Best Practices for Distance Teaching

Lessons learned from districts that have made this shift:

  • Simplify and be flexible...we are not trying to mimic the regular school day; kids could be feeling fearful or stressed and may not be used to the at home learning environment. Many kids are not able to manage their own schedule or have been called to child care duties.

    • Suggested eLearning Guidelines: K/1 ~ 2 hours; 2/3 ~ 2 1/2 hours; 4/5 ~ 3 hours; secondary 30-40 minutes per subject...the rest of the day can be rounded out with a variety of enrichment and screen-free activities

    • Stay flexible with pacing. Be prepared to differentiate due dates for students who struggle with the rigor or style of remote learning. Be flexible with how students submit work...maybe snapping a pic will do.

    • Consider having all work for the week posted by the start of the week and due at the end of the week (or even over the weekend). Or, try working with “windows of time” instead of specific due dates for some assignments.

    • Clearly outline expectations for students and you. See this sample of norms: Expectations of Students & Teachers

  • Be present as an instructor by posting videos of yourself, utilizing discussion boards, hosting office hours or Q&A sessions via Zoom or Google Meet.

    • Videos posted by the teacher allows students to connect with the teacher’s image and voice. The video can be short, 3 minutes or less. In that amount of time, the teacher can review highlights of the previous week, and do a quick introduction of what is coming in the current week.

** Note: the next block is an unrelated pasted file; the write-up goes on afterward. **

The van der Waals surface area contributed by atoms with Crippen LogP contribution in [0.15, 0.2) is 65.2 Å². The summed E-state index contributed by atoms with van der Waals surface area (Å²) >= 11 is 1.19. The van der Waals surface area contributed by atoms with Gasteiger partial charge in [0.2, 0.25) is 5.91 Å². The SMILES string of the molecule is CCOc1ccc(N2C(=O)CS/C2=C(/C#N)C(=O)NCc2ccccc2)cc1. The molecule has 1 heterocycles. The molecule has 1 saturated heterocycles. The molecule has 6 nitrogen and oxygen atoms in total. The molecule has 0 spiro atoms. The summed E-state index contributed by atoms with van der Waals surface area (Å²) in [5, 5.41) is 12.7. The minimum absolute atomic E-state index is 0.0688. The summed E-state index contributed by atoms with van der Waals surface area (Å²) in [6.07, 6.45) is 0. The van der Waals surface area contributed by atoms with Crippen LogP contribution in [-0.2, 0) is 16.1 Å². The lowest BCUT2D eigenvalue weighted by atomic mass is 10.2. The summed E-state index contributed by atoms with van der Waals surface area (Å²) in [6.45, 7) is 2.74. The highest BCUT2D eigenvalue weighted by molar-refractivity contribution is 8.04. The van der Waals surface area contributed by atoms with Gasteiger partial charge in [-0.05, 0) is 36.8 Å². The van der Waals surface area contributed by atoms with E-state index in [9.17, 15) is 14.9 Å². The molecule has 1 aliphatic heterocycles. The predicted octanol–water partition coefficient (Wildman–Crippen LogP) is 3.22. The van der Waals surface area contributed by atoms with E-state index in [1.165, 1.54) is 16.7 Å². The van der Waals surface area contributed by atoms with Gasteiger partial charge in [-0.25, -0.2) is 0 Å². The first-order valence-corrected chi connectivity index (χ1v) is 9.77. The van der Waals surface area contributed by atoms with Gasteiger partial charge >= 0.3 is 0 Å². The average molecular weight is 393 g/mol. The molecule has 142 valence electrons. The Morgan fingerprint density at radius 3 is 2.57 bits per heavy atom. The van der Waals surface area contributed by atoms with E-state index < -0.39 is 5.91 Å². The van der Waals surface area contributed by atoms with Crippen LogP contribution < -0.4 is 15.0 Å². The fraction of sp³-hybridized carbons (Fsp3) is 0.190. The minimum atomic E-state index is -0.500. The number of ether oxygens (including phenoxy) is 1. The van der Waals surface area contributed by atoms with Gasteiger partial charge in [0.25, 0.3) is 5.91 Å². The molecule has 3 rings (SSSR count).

• Provide transcripts of video or audio announcements made by teachers. If you read from a script, your script should be posted as the transcript. If linking to external videos, make sure the videos have closed captioning available.

    • Give multimedia options for assignments such as slides, videos, podcasts, blogs, data visualizations, websites, infographics, or audio.

  • Be mindful of keeping learning active and chunking the content through a mix of robust discussions, collaborative work, video and audio clips, hands-on exercises, and individual work time.

  • Use frequent formative assessments. While present with students, it can be much easier to determine which students may be struggling with new learning. When teaching online, use tools such as Google Forms, Poll Everywhere, Mentimeter and your LMS, such as Google Classroom*, to gauge student learning and plan instruction and personalization that helps to keep all students on track. Here is a list of more formative assessment tools.

  • Take care of yourself! Create a schedule for yourself that includes specific times to check email, be available to students, grade, etc. Build in breaks where you step away from technology and care for yourself.

Source: CDE Guidance on Distance Learning

Grading Guidance for Teachers

  • View grading with an equity lens and the primary goal of first, doing no harm to students

  • Reconsider the kinds of materials that are "gradable" and provided to and accepted from students: photographs attached to a text message, video or audio recordings, discussion via Google Meet, interactive notebook, journal, infographic, illustrations...get creative!

Source: FAQs on Grading and Graduation Requirements

More Help

  • Please see the Tech Tools page for tools, instructions, and videos for getting started online

  • Please see the Planning Tools page for sample schedules and learning templates

Best-Practices-for-Teaching-Online_083118.pdf

Distance Teaching Resources

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For additional resources: Social Emotional Support